After years of ignoring the phenomenon, I have officially been sucked into the age of online social networking and joined the 52 million active users on Facebook.
I suppose it was only a matter of time. I am, after all, in the communications business, and online networking is all about communication.
It started simply enough. I got home late one night, and there was a message in my e-mail box from a very dear friend who lives in Seattle.
The message was a request to be her friend on Facebook.
This seemed reasonable. I have been her friend in the real world for years, and I could think of no reason not to be her friend in the cyber-world, too.
So, I settled in and set about creating my Facebook profile.
A few hours later, as dawn’s early light began to creep through my window, I had only just begun to scratch the surface. This should have served as a warning of the terrifying power of these networks.
When one embarks on this journey into cyberspace, one can provide as much or as little information as one would like.
On Facebook, the basic profile includes information such as one’s hometown, birthday, relationship status, and religious and political positions.
Then, one has the opportunity to join a network, which may be based on geographic location, school, or business affiliations.
It is a bit daunting at first, to open one’s profile and have it boldly proclaim, “You have one friend.”
This can lead to a mild sense of insecurity, and can provide motivation to go out and acquire more friends as soon as possible.
People use social networks for all sorts of reasons, including keeping in touch with friends (both old and new), sharing personal information, career advancement, and hooking up with others who share their views.
I was a bit shocked to hear a news story recently that said some job placement specialists will not set up an interview or even read a resume until they have checked out the applicant’s profile online.
This conjures up images of Big Brother, and underscores the importance of using a certain amount of discretion when deciding what information to post online.
I did, in fact, carefully consider taking the leap into social networking out of concern about how the information will be used.
As with any online transaction, there are questions about privacy, spying, and mining of data by third parties.
In the end, I concluded that the information on my Facebook profile was no more dangerous than the information already possessed by dozens of other entities, including the government, and I don’t suppose Facebook will be less able to protect data than the others.
Exploring Facebook is a bit like eating potato chips. Once one starts, it can be difficult to stop.
Soon, one begins to add photos to spruce up the appearance of one’s Facebook profile.
Then, one begins to add other fun applications, such as bookshelves where one can share information about favorite books and music.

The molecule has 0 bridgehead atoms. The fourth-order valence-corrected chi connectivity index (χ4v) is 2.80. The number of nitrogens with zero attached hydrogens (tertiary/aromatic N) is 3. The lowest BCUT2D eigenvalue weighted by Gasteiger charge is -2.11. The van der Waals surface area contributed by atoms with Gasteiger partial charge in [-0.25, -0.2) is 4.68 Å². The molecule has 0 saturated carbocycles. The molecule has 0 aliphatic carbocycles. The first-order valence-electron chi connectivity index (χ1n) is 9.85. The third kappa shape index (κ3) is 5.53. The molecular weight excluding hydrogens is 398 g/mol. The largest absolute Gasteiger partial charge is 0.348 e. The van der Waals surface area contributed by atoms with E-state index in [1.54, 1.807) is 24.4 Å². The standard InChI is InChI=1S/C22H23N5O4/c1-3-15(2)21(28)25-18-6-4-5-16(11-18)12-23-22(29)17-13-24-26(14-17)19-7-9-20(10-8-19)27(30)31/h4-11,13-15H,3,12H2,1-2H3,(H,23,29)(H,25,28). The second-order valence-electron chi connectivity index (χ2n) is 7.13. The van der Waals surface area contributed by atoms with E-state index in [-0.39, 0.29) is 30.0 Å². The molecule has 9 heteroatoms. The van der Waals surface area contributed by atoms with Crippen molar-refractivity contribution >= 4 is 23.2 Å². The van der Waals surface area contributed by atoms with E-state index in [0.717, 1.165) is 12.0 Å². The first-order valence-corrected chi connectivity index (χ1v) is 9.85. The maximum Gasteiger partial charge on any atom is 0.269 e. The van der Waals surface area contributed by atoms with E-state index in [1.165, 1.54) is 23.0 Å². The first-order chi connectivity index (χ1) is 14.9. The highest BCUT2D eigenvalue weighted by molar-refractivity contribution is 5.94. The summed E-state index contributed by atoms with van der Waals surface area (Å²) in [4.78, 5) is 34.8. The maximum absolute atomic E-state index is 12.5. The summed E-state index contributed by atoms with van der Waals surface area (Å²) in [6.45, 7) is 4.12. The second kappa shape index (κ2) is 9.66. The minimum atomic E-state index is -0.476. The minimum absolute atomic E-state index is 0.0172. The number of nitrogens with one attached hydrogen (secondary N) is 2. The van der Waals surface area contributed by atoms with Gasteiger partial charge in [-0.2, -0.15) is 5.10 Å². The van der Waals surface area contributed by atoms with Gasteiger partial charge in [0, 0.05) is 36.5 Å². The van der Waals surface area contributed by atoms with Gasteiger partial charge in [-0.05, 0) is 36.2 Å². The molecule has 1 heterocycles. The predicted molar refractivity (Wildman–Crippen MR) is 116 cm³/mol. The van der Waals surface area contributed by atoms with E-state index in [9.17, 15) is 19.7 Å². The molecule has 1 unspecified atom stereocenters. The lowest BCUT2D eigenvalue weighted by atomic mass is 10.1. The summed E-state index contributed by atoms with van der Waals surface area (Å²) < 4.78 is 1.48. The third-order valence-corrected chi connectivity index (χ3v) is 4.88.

From there, it is just a short step to add a movie review feature that allows one to rate movies and share reviews with friends.
Facebook provides a wealth of opportunities to interact with others.
Poking is very big in the Facebook community. One has the ability to virtually poke, tickle, buy a drink for, or throw a sheep at one’s friends.
One can also read news feeds to follow what others are up to.
It has been reported that some teenagers think adults should be banned from using Facebook because the young people don’t want parents to have access to such personal information as who their friends are, what movies they are watching, or what kind of music they enjoy.
Apparently, adults don’t really care whether the kids want them in the network or not.
The fastest-growing demographic on Facebook is those over 25 years old.
My friends are spread out all over the country, but, through Facebook, I can keep track of the progress of the novel that my friend in Seattle is writing, I can stay in touch with friends in Florida, and I can listen to new songs recorded by a friend in Minneapolis.
Facebook even has a messaging feature, which means I can have completely different conversations with friends in remote locations simultaneously. This can be a trifle confusing, but the thoughtful folks at Facebook make it easier by sticking the photo of whoever is speaking (or rather, typing) next to each post.
If this is not enough, one can take short quizzes to compare one’s interests with those of one’s friends.
It is also possible to add a variety of games to one’s Facebook. One of my favorites is Scrabulous, and, at any given time, I can have several active games going on with friends across the country.
I am very new to Facebook, and I am only just beginning to add friends and explore possibilities.
Like traditional e-mail, facebook appeals to me because it allows me to keep in touch with friends on my terms. We are all very busy, and finding time to get together or even call can be a challenge.
Most of my correspondence takes place late at night or very early in the morning, and Facebook provides a perfect platform.
Those who have not yet been corrupted by Facebook or the other social networking sites should proceed with caution.
It really can be addicting.
It is also a wonderful way to pass the time while avoiding things one really ought to be doing.
I was already spending countless hours each week keeping up with e-mails and monitoring news feeds from around the world.
Now, I am constantly getting poked by people who want my online attention, and the urge to poke them back can be irresistible.
There have been an average of 250,000 new registrations on Facebook each day since January. More than half of active users return to the site daily and spend an average of 20 minutes per day interacting with others.
There is no substitute for spending time with real people in the real world, but there is no denying the draw of the faces that live inside the computer.